Ireland is a wee island sitting side by side with the British Isles and Europe. It is flanked to the East by the Irish Sea and to the West by the wild Atlantic Ocean, which offers a sure shot all the way to Canada and America.
As an ancient land, Ireland has seen dynamic and dramatic changes over the centuries. Here we offer some background information on Irish history and DNA, along with the top five countries that have influenced Irish genes. Read further still to see how you can test your own genes!
An overview of Ireland’s early settlers
The first evidence of settlers on the island dates back to 12,500 years ago. This is when the Ice Age would have just released its grip and the ice—which would have previously covered Ireland—would have melted away.
It is said that the first settlers to set foot on Irish soil—during what would be known as the pre-historic period—came on boats from Europe. A narrow channel that naturally formed between Ireland and Scotland at this time also ensured migration to the island.
Celts, who originated from the British Isles as well as mainland Europe (and Ireland), had a huge cultural impact on the Emerald Isle. As Ireland moved through the Stone Age into the Bronze and Iron Ages and up through the centuries, the island underwent massive change.
The first Norse Viking raids were in the 8th century on Iona, Rathlin Island, and Inishmurray; they dubbed themselves the “dark invaders” or “black foreigners”, this is the roots of the term “black Irish“. Viking presence in Ireland lasted up until 1169 and was punctuated by the Norman (a medieval ruling class from Britain that consisted of several nationalities) invasion.
The next major intrusion in Ireland was the Ulster Plantation in the 17th century, although the English had been ruling Irish lands for some time prior. The Ulster Plantation was an organised colonisation of Northern Ireland in which most colonists were of Scottish and British descent.
It is through these major events throughout history (amongst so many others) that Irish genes and DNA have been influenced.
In a recent study it was shown that to a large degree, there is little genetic variation in Irish people. Essentially, what this means is Irish people are “very Irish.”
Since Irish people take so much pride in being Irish, they will certainly rejoice in the test result that promises consistent Irish ancestry. However, that aside, there are five key influencers in Irish genes, across five different nationalities.
Based on the above information, it will not come as a surprise to see that the following countries have had the biggest impact on Irish genes.
1 – Spain
One of the top five countries that have influenced Irish genes is Spain. It is believed that the most likely first settlers on the island of Ireland were of Spanish nationality. It is also agreed that our native fauna (animal life) would have largely come from these ships, brought from mainland Europe.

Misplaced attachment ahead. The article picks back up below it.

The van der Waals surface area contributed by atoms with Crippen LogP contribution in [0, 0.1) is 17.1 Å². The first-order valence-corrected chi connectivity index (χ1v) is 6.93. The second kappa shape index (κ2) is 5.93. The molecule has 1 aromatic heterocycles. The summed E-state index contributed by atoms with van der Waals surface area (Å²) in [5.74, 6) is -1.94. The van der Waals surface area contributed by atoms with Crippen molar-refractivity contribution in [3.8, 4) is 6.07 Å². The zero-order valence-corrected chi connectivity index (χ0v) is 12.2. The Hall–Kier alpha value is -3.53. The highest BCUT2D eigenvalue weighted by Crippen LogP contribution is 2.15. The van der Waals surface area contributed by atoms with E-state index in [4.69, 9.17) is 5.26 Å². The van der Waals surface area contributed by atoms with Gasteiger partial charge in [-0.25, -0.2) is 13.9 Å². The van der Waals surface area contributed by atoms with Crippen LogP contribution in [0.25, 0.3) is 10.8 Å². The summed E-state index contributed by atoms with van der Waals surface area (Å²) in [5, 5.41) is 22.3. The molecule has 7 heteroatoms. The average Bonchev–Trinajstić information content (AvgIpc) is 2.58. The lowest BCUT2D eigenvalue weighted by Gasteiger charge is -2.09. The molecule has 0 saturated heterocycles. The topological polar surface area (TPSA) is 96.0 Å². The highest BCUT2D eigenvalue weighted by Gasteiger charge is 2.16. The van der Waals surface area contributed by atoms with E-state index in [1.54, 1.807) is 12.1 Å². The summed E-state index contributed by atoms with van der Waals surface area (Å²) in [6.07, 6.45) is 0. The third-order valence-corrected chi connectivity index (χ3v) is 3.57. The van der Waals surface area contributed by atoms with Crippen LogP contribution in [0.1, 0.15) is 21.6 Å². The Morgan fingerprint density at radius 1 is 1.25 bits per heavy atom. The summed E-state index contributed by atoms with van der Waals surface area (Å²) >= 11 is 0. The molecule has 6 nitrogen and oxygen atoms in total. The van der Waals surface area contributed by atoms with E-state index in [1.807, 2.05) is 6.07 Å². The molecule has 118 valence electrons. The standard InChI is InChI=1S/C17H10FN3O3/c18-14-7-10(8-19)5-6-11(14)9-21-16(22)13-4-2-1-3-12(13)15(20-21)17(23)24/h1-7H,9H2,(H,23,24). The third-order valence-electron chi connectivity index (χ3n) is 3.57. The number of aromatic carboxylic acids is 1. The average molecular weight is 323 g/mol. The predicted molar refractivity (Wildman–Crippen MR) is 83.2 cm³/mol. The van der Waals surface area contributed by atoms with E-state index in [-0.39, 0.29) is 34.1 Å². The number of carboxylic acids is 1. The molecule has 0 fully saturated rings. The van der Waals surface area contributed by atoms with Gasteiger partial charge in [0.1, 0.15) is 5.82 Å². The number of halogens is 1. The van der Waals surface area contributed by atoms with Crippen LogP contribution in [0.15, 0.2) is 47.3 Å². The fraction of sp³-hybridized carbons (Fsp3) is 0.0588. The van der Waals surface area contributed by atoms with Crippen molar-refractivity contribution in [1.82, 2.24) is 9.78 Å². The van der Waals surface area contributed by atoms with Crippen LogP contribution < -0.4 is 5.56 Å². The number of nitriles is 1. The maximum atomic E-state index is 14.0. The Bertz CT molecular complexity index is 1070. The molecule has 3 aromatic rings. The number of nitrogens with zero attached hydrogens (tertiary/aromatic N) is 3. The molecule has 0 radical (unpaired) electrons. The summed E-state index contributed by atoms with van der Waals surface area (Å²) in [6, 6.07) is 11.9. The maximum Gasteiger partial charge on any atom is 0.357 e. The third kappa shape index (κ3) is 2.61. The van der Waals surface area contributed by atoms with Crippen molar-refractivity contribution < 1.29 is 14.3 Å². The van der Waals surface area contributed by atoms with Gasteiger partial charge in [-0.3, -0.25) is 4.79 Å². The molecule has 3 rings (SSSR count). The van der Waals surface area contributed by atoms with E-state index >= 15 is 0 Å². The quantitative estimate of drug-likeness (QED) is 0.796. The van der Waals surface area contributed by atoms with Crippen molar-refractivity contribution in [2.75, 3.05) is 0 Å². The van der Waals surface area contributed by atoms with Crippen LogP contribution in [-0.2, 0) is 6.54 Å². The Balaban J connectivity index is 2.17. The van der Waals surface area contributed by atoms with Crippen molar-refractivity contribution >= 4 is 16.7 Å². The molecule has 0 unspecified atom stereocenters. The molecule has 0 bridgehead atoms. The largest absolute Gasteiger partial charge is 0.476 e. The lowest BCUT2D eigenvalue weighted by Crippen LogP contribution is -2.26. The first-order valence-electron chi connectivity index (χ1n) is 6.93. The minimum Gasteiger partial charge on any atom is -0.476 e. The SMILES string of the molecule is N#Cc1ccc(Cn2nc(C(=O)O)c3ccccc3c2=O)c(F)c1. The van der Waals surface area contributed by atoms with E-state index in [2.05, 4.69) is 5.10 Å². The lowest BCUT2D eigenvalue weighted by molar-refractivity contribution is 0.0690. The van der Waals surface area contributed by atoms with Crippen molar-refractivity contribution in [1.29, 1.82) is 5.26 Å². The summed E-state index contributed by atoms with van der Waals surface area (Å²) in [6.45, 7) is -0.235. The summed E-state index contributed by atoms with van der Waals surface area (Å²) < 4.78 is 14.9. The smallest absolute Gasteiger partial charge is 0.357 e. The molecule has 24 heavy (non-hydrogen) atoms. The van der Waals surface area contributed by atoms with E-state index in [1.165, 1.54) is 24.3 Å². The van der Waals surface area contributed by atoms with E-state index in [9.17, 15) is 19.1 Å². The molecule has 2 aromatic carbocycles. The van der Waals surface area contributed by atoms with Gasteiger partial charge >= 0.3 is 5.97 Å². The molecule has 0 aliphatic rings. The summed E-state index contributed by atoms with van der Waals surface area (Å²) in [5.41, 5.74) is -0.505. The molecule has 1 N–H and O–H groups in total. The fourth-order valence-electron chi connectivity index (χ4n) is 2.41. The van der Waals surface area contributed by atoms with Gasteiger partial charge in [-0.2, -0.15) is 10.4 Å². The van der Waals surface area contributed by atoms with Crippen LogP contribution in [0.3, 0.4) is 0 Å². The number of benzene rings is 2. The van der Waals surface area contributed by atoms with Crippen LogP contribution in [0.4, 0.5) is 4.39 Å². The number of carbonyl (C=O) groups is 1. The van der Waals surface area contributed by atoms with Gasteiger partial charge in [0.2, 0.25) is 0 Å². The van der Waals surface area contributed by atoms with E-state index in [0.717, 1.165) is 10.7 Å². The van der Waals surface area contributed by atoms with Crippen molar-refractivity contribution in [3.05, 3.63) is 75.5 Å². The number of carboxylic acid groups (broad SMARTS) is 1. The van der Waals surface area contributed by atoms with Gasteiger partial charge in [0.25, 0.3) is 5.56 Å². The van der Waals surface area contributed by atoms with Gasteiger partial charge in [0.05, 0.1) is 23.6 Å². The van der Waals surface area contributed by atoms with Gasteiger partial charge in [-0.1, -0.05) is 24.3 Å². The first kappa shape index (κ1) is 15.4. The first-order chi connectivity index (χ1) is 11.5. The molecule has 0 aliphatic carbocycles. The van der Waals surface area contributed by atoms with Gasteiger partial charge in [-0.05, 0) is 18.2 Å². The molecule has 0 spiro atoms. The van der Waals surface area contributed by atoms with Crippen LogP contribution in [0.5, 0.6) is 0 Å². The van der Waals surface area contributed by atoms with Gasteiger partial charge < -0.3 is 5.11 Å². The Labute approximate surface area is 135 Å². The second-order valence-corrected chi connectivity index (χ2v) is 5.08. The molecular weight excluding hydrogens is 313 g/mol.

It is said that today, the largest group of people sharing DNA with the Irish reside in the Basque Country in northern Spain.
2 – Scotland
A vast number of Irish people share Scottish genes. The reason for this is multi-faceted, the first being due to the channel of land that linked Ireland and Scotland, enabling mass migration. The second reason relates to the Ulster Plantation, during which many colonists were Scottish.
3 – England
England is unsurprisingly also one of the top countries that have influenced Irish genes. Welsh Similar to Scotland, the situation of being neighbours and having a very close and complicated relationship dating back generations has resulted in Irish people and English people sharing a lot of the same DNA.
The English have been present in Ireland since early settlements, and between that and colonizing Ireland in later centuries, their impact on Irish culture (such as the arrival of Saint Patrick) has borne great significance.
4 – Wales
DNA also bears great ties with Ireland, and many Irish people can trace their genetics and find Welsh roots. This, similar to the case with Scotland and England, is due to the erratic relationship between Ireland and the British Isles over the centuries.
5 – Norway
Due to the Viking invasion that began in the 8th century, Norwegian ancestry can be seen prominently in Irish DNA. Professor Gianpiero Cavalleri, who spearheaded a recent study on Irish genetics, explained the Viking’s influence on Irish genes.
“We see relatively high percentages of the Irish genome have Norwegian ancestry and specifically from Norwegian coastal areas. We already knew the history of this, but this is now objective scientific fact that there is Viking DNA in Ireland.”
How to test your genes
With all this said and done, should you wish to explore your ancestry, there are many ways to do so!
Traditional ways such as visiting a medical professional or specialist are still available; however, modern and easy-to-do methods such as online tests are now options.
A website called 23 and Me has received heaps of coverage in the media recently, as it provides seamless genetic breakdowns, global ancestry, and DNA reports, after the user provides a simple saliva swab.
In general, genetic tests can be performed by supplying a sample of hair, blood, skin (or other tissue), or saliva.